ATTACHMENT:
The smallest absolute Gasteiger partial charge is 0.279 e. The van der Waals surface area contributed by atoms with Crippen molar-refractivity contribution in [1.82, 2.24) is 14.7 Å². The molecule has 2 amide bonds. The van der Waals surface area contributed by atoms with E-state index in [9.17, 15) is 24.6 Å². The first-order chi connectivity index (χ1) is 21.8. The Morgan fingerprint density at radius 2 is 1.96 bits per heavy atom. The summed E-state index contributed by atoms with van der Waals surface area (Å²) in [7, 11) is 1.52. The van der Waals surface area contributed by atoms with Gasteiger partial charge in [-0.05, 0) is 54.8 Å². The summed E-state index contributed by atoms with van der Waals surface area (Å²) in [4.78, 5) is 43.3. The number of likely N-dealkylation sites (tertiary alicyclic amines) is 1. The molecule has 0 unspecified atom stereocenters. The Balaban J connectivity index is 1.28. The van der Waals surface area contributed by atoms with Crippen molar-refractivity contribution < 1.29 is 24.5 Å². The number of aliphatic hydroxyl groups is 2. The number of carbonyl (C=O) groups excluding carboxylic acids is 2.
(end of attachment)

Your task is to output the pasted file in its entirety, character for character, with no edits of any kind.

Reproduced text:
The smallest absolute Gasteiger partial charge is 0.279 e. The van der Waals surface area contributed by atoms with Crippen molar-refractivity contribution in [1.82, 2.24) is 14.7 Å². The molecule has 2 amide bonds. The van der Waals surface area contributed by atoms with E-state index in [9.17, 15) is 24.6 Å². The first-order chi connectivity index (χ1) is 21.8. The Morgan fingerprint density at radius 2 is 1.96 bits per heavy atom. The summed E-state index contributed by atoms with van der Waals surface area (Å²) in [7, 11) is 1.52. The van der Waals surface area contributed by atoms with Gasteiger partial charge in [-0.05, 0) is 54.8 Å². The summed E-state index contributed by atoms with van der Waals surface area (Å²) in [4.78, 5) is 43.3. The number of likely N-dealkylation sites (tertiary alicyclic amines) is 1. The molecule has 0 unspecified atom stereocenters. The Balaban J connectivity index is 1.28. The van der Waals surface area contributed by atoms with Crippen molar-refractivity contribution < 1.29 is 24.5 Å². The number of aliphatic hydroxyl groups is 2. The number of carbonyl (C=O) groups excluding carboxylic acids is 2.